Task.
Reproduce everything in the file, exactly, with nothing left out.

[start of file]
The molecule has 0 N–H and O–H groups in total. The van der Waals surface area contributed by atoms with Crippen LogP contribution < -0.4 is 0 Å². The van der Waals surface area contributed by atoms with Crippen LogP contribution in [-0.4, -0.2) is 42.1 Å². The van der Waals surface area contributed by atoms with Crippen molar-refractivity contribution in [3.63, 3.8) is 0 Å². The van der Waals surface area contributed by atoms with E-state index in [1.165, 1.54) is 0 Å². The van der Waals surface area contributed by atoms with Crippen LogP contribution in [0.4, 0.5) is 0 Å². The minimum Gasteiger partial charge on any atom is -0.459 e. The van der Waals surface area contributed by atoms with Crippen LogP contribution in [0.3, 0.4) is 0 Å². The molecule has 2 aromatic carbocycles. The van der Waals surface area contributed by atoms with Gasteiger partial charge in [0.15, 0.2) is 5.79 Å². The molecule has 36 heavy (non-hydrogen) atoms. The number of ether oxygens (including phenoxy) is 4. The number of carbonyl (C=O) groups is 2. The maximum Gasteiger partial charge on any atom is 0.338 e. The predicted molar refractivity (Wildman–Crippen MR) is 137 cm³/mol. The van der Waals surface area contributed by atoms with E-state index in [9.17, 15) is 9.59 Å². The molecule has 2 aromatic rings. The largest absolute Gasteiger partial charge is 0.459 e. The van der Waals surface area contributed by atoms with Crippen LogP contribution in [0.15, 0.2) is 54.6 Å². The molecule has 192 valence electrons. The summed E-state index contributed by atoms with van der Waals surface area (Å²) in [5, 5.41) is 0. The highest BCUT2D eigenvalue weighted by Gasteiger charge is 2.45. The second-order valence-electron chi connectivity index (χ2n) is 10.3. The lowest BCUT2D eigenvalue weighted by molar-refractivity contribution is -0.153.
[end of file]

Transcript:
The molecule has 0 N–H and O–H groups in total. The van der Waals surface area contributed by atoms with Crippen LogP contribution < -0.4 is 0 Å². The van der Waals surface area contributed by atoms with Crippen LogP contribution in [-0.4, -0.2) is 42.1 Å². The van der Waals surface area contributed by atoms with Crippen molar-refractivity contribution in [3.63, 3.8) is 0 Å². The van der Waals surface area contributed by atoms with E-state index in [1.165, 1.54) is 0 Å². The van der Waals surface area contributed by atoms with Crippen LogP contribution in [0.4, 0.5) is 0 Å². The minimum Gasteiger partial charge on any atom is -0.459 e. The van der Waals surface area contributed by atoms with Crippen LogP contribution in [0.3, 0.4) is 0 Å². The molecule has 2 aromatic carbocycles. The van der Waals surface area contributed by atoms with Gasteiger partial charge in [0.15, 0.2) is 5.79 Å². The molecule has 36 heavy (non-hydrogen) atoms. The number of ether oxygens (including phenoxy) is 4. The number of carbonyl (C=O) groups is 2. The maximum Gasteiger partial charge on any atom is 0.338 e. The predicted molar refractivity (Wildman–Crippen MR) is 137 cm³/mol. The van der Waals surface area contributed by atoms with E-state index in [9.17, 15) is 9.59 Å². The molecule has 2 aromatic rings. The largest absolute Gasteiger partial charge is 0.459 e. The van der Waals surface area contributed by atoms with Crippen LogP contribution in [0.15, 0.2) is 54.6 Å². The molecule has 192 valence electrons. The summed E-state index contributed by atoms with van der Waals surface area (Å²) in [5, 5.41) is 0. The highest BCUT2D eigenvalue weighted by Gasteiger charge is 2.45. The second-order valence-electron chi connectivity index (χ2n) is 10.3. The lowest BCUT2D eigenvalue weighted by molar-refractivity contribution is -0.153.